On this manga episode, their last of 2018, Shea and Derek look at two recent works of manga that are actually quite similar in a number of ways. They begin with Frankenstein: Junji Ito Story Collection(VIZ Media). This isn’t the first time, by far, that the guys have discussed Junji Ito’s horror work, and whereas they’ve been less impressed with some of his more recent translations, they are more enthusiastic about this current collection. The standout story is Ito’s adaptation of Mary Shelley’s classic romance, which takes up almost half of the text. But the other stories in this collection, specifically the Oshikiri cycle ones, are gripping, as well.

After that the Two Guys check out a wild example of manga, Shintaro Kago’s Dementia 21 (Fantagraphics). While both Derek and Shea had heard of Kago, until now they really hadn’t read any of his works. This book, the first in a two-volume series from the publisher, is a collection of 17 stories that surround the escapades of Yukie Sakai, a young home healthcare aide. Her assignments to a variety of elderly patients all turn out surreal, taking her into mind-blowing adventures that are hilarious as they are nonsensical (and even metafictional, in some cases). Kago’s manga has been described as ero guro nansensu, although in this collection there is more nansensu than there is ero guro. (For the latter, listeners are referred to another translated collection of Kago’s, Super-Dimensional Love Gun, from Fakku Books.)

Comics Alternative Interviews: Back with Noah Van Sciver

Time Codes:

  • 00:01:15 – Introduction
  • 00:03:32 – Setup of interview
  • 00:04:53 – Interview with Noah Van Sciver
  • 01:15:14 – Wrap up
  • 01:16:39 – Contact us

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All Over the Place

The Two Guys with PhDs are very happy to have back on the podcast Noah Van Sciver. He was first on the show back in March 2015, and a lot of things have changed with him since the guys last talked with Noah (and not just his growing of a mustache). Most significantly, his output has been through the roof! One of the things Sterg and Derek discuss with their guest is the sheer volume of his comics creation. Over the past six months alone he has released four different titles, and from a variety of publishers: Constant Companion (Fantagraphics), Blammo #10 (Kilgore Books and comics), One Dirty Tree (Uncivilized Books), and Fante Bukowski 3: A Perfect Failure (Fantagraphics). The guys talk with Noah about his work habits, his penchant for working with different publishers, his ability to juggle different projects at the same time, and his current work and what we can expect from him in the future. And of course, there is a lot of laughter in this episode. Noah is a humorous, and at time quite satirical, writer, yet the humor is often mixed with pathos, as we see not only his autobiographical comics, but most notably in his recent Fante Bukowski. This was a fun interview…and even more fun was had after they turned off the microphones and the guys hung out on Skype to talk about even more matters. Too bad that wasn’t captured for the show, but this new interview with Noah Van Sciver is definitely a highlight of Stergios and Derek’s year.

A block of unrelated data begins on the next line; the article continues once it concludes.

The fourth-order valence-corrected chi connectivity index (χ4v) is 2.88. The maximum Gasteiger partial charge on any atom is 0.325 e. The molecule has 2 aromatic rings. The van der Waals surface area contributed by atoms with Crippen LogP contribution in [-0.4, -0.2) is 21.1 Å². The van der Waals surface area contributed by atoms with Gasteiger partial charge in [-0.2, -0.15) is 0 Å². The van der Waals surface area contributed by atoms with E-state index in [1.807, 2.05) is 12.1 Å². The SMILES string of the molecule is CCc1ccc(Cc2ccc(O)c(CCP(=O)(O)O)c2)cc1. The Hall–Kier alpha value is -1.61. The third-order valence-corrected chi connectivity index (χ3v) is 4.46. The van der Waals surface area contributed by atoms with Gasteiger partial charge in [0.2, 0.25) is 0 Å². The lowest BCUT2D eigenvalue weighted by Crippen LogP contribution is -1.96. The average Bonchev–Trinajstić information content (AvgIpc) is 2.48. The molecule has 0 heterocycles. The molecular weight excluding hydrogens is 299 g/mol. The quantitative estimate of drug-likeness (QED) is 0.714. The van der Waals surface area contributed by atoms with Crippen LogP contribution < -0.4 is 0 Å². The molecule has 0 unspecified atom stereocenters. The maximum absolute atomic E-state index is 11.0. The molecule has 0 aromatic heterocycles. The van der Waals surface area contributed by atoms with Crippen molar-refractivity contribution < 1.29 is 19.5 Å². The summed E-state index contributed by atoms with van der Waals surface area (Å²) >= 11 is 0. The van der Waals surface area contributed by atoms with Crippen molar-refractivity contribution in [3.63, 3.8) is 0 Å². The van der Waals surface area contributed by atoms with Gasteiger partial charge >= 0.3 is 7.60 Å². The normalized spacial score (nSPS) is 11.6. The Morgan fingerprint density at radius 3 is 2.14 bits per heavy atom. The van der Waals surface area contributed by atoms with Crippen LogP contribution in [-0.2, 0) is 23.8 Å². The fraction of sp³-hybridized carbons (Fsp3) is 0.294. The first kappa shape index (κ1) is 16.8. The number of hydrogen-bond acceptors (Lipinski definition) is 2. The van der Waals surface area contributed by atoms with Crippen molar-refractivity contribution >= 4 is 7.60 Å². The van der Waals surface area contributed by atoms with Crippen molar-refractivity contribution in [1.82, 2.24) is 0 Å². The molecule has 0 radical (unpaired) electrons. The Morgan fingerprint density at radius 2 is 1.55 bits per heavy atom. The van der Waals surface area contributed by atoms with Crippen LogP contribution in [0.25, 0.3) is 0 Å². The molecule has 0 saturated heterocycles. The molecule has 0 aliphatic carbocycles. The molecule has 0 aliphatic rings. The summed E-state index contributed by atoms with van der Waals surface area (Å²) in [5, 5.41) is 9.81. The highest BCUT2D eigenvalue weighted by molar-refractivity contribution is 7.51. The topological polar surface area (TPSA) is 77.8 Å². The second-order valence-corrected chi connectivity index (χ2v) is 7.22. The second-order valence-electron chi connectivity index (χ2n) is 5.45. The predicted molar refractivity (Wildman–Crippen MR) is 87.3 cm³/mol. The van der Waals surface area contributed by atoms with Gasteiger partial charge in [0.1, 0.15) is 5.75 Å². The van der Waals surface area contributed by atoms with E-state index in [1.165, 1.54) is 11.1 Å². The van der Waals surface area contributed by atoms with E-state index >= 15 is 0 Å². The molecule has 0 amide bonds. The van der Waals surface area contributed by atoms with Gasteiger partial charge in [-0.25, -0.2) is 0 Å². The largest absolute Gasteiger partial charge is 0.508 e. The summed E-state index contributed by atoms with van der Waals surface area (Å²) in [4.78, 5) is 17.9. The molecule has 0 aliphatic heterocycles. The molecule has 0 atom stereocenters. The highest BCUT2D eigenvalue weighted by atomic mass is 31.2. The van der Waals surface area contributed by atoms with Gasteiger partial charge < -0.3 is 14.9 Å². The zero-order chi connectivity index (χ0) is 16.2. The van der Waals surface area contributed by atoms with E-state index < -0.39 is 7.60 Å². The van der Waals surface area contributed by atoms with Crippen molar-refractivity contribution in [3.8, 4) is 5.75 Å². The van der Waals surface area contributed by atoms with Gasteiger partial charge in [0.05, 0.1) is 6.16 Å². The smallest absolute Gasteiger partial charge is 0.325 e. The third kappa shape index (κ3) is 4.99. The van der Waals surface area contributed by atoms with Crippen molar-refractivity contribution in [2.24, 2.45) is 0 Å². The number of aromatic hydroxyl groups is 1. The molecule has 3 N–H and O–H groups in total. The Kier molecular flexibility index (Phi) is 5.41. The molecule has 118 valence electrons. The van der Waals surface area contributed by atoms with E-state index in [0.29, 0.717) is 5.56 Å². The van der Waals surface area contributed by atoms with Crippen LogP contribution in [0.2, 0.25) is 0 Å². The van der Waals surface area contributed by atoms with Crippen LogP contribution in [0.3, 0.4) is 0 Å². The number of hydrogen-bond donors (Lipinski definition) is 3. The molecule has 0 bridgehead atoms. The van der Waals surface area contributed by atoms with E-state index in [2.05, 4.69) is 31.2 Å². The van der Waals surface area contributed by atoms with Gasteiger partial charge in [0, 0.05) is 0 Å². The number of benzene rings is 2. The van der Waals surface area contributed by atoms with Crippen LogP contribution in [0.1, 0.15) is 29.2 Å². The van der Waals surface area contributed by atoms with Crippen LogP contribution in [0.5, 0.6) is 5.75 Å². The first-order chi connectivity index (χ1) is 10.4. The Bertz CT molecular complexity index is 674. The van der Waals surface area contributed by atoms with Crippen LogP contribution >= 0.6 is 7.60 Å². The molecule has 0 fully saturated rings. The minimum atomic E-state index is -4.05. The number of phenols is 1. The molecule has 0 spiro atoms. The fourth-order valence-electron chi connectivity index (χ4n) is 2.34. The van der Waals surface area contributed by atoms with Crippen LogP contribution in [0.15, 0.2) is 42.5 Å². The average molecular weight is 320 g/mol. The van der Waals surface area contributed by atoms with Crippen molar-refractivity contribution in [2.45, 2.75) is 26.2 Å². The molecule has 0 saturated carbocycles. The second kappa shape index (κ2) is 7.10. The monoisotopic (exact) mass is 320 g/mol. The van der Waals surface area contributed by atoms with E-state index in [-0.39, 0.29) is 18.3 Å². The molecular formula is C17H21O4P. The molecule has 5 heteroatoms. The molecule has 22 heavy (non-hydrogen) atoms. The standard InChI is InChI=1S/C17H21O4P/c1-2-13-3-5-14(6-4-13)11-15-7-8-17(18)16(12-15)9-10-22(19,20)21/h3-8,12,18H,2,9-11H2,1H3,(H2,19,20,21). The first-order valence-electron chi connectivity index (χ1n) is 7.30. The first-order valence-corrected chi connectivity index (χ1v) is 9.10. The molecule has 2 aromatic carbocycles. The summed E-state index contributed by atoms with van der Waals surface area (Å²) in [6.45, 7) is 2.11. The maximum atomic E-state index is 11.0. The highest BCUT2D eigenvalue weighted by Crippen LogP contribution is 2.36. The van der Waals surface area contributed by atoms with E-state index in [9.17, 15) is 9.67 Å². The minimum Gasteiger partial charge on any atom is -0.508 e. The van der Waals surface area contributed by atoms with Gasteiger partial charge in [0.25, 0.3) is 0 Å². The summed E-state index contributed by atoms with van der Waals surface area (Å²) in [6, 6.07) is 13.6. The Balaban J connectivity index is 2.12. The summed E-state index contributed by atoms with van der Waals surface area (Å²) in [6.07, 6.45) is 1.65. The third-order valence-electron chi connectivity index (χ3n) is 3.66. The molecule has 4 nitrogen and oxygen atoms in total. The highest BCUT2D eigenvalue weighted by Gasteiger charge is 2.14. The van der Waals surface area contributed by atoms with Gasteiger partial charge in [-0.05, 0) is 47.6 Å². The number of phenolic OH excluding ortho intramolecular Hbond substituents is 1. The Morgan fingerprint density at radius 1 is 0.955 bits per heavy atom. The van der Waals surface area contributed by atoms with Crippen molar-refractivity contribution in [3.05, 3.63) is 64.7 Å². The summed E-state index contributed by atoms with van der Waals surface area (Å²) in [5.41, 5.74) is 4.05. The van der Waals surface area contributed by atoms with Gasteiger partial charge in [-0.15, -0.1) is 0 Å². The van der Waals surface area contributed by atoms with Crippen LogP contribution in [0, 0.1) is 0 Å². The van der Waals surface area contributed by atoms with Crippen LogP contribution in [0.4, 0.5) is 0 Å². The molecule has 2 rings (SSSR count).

Comics Alternative Interviews: Conor Stechschulte

Time Codes:

  • 00:01:15 – Introduction
  • 00:03:15 – Setup of interview
  • 00:05:06 – Interview with Conor Stechschulte
  • 01:15:57 – Wrap up
  • 01:17:44 – Contact us